Become an Egg Donor

Helping a couple achieve the baby of their dreams can be an infinitely rewarding experience. And donating your healthy eggs is just one of the many ways to do that.

  • Egg donation in recent years has become a very successful option for couples that would otherwise be unable to have children. Dr. Nichols/Payne and the staff of PREG want to guide you through a very fulfilling experience of helping someone's dreams of having a family become a reality.
  • Egg donors are usually anonymous unless the recipient has a family member or friend who chooses to be a donor. Potential donors can come forward on a voluntary basis for many different reasons. All anonymous donors must undergo extensive screening to assure they are suitable candidates. Donors must be healthy women between the ages of 21 and 32, but PREG uses age 26 as the upper cutoff age to begin an evaluation of a potential egg donor.
  • They are asked to complete a thorough questionnaire that is reviewed by our staff. If they are potentially good candidates then a very detailed personal medical history as well as past and present family medical history is reviewed. Please provide two baby pictures as well as two preschool pictures (age 3-5 years) of yourself which will be viewed by potential recipients. We also need a full length recent picture of yourself which will NOT be made available to potential recipients but will be used by PREG to help us to "match" you with a recipient.
  • An interview with a Licensed Clinical Psychologist as well as an MMPI (a personality profile) is administered to ensure there are no underlying psychological issues present. They are also counseled on the psychological and physical effects of donating eggs to make sure they are able to adjust well. In addition, all donors are screened for sexually transmitted diseases and any other infectious disease.
  • The egg donors are anonymous and the potential recipient's information is not given to the donor or the outcome of the donor egg cycle itself. The recipient does have available to them parts of the donor's profile and psychological evaluation but no specific identifying information. This allows the recipient to make the best decision regarding potential donors.
  • Recipients and donors are matched using a list of specific requirements or characteristics that they want from their donor such as physical attributes, education, or ethnicity. Dr. Nichols/Payne and the PREG staff work very closely with donors and recipients in helping make appropriate matches.
  • While going through an egg donor cycle, the donor and the recipient's menstrual cycle will be synchronized together usually with medications. When both the donor and recipient are regulated, the donor starts fertility medications (daily injections) to stimulate her ovaries to produce multiple eggs. The recipient during this time will be monitored by using ultrasound and blood tests to make sure the lining (endometrium) of her uterus is optimal for receiving embryos.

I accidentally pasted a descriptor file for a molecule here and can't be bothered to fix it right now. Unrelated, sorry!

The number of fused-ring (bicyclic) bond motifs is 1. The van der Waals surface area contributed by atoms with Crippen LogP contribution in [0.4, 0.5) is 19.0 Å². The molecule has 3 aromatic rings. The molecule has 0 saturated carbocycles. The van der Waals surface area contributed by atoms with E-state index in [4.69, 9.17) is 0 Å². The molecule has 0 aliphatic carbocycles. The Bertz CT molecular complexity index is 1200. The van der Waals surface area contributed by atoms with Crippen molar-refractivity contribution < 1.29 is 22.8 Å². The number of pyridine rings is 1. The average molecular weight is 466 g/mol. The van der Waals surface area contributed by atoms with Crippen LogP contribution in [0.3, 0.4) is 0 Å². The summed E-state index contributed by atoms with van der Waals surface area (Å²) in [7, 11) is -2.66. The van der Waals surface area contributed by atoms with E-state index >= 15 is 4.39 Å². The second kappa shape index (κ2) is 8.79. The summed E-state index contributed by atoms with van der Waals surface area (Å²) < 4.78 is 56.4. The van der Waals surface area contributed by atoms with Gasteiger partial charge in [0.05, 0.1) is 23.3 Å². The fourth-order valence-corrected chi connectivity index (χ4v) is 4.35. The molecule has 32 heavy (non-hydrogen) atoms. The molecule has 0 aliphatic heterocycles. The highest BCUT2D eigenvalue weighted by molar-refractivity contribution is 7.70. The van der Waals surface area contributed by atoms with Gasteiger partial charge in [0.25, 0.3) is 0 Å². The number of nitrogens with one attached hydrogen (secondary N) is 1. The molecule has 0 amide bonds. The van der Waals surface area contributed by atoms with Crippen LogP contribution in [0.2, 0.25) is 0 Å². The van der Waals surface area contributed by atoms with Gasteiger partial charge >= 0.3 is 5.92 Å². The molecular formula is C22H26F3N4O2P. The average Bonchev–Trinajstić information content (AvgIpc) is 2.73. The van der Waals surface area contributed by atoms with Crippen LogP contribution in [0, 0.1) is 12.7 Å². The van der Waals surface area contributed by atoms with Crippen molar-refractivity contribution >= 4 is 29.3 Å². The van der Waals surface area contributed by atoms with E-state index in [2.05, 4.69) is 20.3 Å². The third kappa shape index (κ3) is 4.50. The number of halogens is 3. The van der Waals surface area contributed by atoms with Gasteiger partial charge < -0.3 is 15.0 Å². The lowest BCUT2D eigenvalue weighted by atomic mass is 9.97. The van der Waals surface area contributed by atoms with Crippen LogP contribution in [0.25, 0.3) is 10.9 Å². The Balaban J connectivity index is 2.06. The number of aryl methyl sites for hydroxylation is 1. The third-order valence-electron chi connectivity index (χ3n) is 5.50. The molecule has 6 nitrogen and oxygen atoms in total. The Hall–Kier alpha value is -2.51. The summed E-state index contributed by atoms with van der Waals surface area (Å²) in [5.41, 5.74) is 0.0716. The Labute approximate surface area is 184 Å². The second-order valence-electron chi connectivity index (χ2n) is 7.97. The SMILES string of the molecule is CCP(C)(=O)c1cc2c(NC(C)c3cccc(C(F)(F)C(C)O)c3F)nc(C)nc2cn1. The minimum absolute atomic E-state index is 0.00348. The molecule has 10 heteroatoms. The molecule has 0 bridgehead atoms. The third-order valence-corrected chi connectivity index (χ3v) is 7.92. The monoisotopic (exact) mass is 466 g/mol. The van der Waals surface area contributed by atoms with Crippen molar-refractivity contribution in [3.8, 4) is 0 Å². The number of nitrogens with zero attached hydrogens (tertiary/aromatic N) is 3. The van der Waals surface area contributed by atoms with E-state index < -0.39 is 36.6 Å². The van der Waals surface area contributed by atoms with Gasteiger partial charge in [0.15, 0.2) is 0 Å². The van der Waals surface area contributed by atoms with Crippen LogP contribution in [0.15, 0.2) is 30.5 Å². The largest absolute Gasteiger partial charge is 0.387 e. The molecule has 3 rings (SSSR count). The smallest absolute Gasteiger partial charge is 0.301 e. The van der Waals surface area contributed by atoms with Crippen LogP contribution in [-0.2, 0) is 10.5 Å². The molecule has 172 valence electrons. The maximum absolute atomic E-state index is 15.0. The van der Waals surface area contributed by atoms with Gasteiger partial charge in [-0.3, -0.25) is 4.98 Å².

• When the eggs are matured, they are harvested by way of an ultrasound guided retrieval in which the donor is sedated and will feel no discomfort. After the eggs are retrieved, the egg donor participation is over. The retrieved eggs will then be fertilized in the lab with the recipient's partner's sperm by procedures that offer the best fertilization results. The embryologist in the IVF lab will determine the choice of fertilization method (IVF - in vitro fertilization versus ICSI - intracytoplasmic sperm injection).
  • Three to five days after retrieval of the eggs the resultant embryo(s) will be transferred to the recipient's uterus. After the embryo transfer the recipient will continue being monitored with blood work and a pregnancy test will be done in about two weeks.  If there is an excess of embryos the recipient will be given the choice of freezing (cryopreservation). This will give the recipient additional attempts to conceive.
  • Split Donor Cycles are also offered to appropriate patients to help share the expenses of a donor cycle with another couple. A primary recipient will be matched for donation and then a secondary recipient candidate will be found. The eggs retrieved from the donor are split so that half of the eggs go to one recipient and half to the other. A potential risk of a split donor cycle is that an insufficient number of eggs are produced not allowing a split between the two recipients. In this case, all the eggs would go to the primary recipient and the secondary recipient would be dropped from the cycle and would be moved to a primary slot in another cycle.

Egg Donor Recipient and Information